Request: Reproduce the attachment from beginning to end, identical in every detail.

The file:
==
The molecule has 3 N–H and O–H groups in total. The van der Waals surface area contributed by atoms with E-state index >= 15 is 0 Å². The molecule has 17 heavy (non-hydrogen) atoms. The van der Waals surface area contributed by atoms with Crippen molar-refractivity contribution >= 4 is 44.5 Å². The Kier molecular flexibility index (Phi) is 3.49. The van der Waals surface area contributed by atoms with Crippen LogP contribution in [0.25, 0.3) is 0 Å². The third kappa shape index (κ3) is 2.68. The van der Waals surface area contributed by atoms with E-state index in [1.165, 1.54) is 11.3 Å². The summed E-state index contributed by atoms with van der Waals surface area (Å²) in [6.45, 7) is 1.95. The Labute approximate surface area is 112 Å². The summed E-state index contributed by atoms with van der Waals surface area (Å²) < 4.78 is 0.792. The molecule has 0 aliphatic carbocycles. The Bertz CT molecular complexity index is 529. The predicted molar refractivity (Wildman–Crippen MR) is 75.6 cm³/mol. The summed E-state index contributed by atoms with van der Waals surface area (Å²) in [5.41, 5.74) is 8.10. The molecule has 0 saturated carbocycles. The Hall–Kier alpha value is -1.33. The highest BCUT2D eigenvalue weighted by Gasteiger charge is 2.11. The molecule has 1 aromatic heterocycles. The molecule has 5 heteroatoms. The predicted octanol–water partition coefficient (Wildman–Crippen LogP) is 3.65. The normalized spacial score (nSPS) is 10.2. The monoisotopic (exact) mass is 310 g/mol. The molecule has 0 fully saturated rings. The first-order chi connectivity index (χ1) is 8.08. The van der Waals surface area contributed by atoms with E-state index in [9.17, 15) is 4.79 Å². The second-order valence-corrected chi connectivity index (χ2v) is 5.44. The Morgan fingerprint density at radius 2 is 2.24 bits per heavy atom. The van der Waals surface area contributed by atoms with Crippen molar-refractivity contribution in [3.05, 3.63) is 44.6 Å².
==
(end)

The molecule has 3 N–H and O–H groups in total. The van der Waals surface area contributed by atoms with E-state index >= 15 is 0 Å². The molecule has 17 heavy (non-hydrogen) atoms. The van der Waals surface area contributed by atoms with Crippen molar-refractivity contribution >= 4 is 44.5 Å². The Kier molecular flexibility index (Phi) is 3.49. The van der Waals surface area contributed by atoms with Crippen LogP contribution in [0.25, 0.3) is 0 Å². The third kappa shape index (κ3) is 2.68. The van der Waals surface area contributed by atoms with E-state index in [1.165, 1.54) is 11.3 Å². The summed E-state index contributed by atoms with van der Waals surface area (Å²) in [6.45, 7) is 1.95. The Labute approximate surface area is 112 Å². The summed E-state index contributed by atoms with van der Waals surface area (Å²) < 4.78 is 0.792. The molecule has 0 aliphatic carbocycles. The Bertz CT molecular complexity index is 529. The predicted molar refractivity (Wildman–Crippen MR) is 75.6 cm³/mol. The summed E-state index contributed by atoms with van der Waals surface area (Å²) in [5.41, 5.74) is 8.10. The molecule has 0 saturated carbocycles. The Hall–Kier alpha value is -1.33. The highest BCUT2D eigenvalue weighted by Gasteiger charge is 2.11. The molecule has 1 aromatic heterocycles. The molecule has 5 heteroatoms. The predicted octanol–water partition coefficient (Wildman–Crippen LogP) is 3.65. The normalized spacial score (nSPS) is 10.2. The monoisotopic (exact) mass is 310 g/mol. The molecule has 0 fully saturated rings. The first-order chi connectivity index (χ1) is 8.08. The van der Waals surface area contributed by atoms with E-state index in [9.17, 15) is 4.79 Å². The second-order valence-corrected chi connectivity index (χ2v) is 5.44. The Morgan fingerprint density at radius 2 is 2.24 bits per heavy atom. The van der Waals surface area contributed by atoms with Crippen molar-refractivity contribution in [3.05, 3.63) is 44.6 Å².